In recent years, life sciences leaders have made significant investments in building a global advanced analytics infrastructure. But finding the best data, generating analytics-based insights and putting these tools in the hands of the workforce doesn’t always mean that they will trust them or know what to do with them.
Literacy in data and analytics is essential—and according to a recent survey conducted by Industry Dive and ZS, it is a top priority for more than 50% of pharma leaders as they plan for next year.
To assess the current state of analytics across small and large global pharmaceutical companies, our survey asked more than 90 executives to rank their top priorities and challenges—many of which hinge on a better understanding of data and analytics. Based on our findings, we have outlined four tactics to help pharma leaders improve data literacy and strengthen their analytics enterprise plans in 2022.
Even with a sound, centralized global analytics strategy and a leadership team to steer its execution, many organizations are falling short of delivering the entire spectrum of analytics. Our research found that nearly half of pharma companies with a global presence have a centralized model in place, yet only 38% are working across the spectrum.
Poor data and analytics literacy could account for the disparity. Interpreting and sharing insights across the global enterprise requires a firm understanding of the analytics sources, outputs and methodology. Without it, teams may struggle to connect and describe the use cases, applications and value of the insights and analytics available to them.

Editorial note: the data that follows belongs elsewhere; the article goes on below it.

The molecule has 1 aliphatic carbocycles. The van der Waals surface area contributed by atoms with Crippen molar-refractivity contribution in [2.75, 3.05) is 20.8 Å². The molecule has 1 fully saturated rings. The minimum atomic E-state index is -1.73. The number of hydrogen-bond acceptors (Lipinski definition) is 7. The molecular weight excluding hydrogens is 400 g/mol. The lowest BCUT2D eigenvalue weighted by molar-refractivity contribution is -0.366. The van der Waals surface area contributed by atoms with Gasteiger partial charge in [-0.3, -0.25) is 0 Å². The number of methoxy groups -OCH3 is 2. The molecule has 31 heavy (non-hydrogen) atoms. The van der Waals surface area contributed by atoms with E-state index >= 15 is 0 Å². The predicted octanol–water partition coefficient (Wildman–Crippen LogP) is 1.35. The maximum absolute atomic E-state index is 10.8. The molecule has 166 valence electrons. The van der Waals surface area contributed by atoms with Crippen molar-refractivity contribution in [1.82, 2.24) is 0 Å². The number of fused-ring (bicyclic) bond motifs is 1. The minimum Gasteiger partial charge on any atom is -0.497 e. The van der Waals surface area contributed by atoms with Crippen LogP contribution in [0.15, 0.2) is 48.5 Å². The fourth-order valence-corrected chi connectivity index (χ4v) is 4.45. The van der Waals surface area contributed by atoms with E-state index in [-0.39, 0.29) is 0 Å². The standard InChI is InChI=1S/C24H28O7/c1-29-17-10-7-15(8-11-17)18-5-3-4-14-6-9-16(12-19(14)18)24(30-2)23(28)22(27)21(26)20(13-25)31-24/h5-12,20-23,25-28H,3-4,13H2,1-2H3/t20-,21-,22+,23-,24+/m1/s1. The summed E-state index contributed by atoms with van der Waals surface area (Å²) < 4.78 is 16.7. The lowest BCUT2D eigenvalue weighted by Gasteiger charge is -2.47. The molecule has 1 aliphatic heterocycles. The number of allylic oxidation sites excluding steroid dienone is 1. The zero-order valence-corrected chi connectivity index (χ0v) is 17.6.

While it’s often assumed that a lack of data is holding advanced analytics back, the reality is that teams are often unaware of the wealth of global data their companies have purchased due to data siloes and scarcity of analytics talent. The most common pitfalls tend to be rooted in people, not data.
For example, in our research, 43% of leaders cited data availability and integration as the biggest challenge when it comes to executing a successful analytics strategy. Finding analytics talent ranked equally high on the list, followed by an infrastructure that supports analytics exploration at 35%. The fourth most common challenge came down to empowering decision makers with knowledge about analytics advances.
A closer look at these top four challenges highlights the importance of data and analytics literacy. To build a data-driven culture, organizations must first surface all acquired data and insights, then break down the silos that prevent people from leveraging them. Recruiting analytics talent is key, but without an effective training program and an infrastructure that supports enterprise-wide data exploration, decision makers across the business may miss opportunities to use the wealth of analytics insights available to them.
Improving data literacy can do more than increase the adoption of analytics tools and information. It can also help organizations unlock global diagnostic and prescriptive insights and close the gap between strategy and execution of their transformation plans.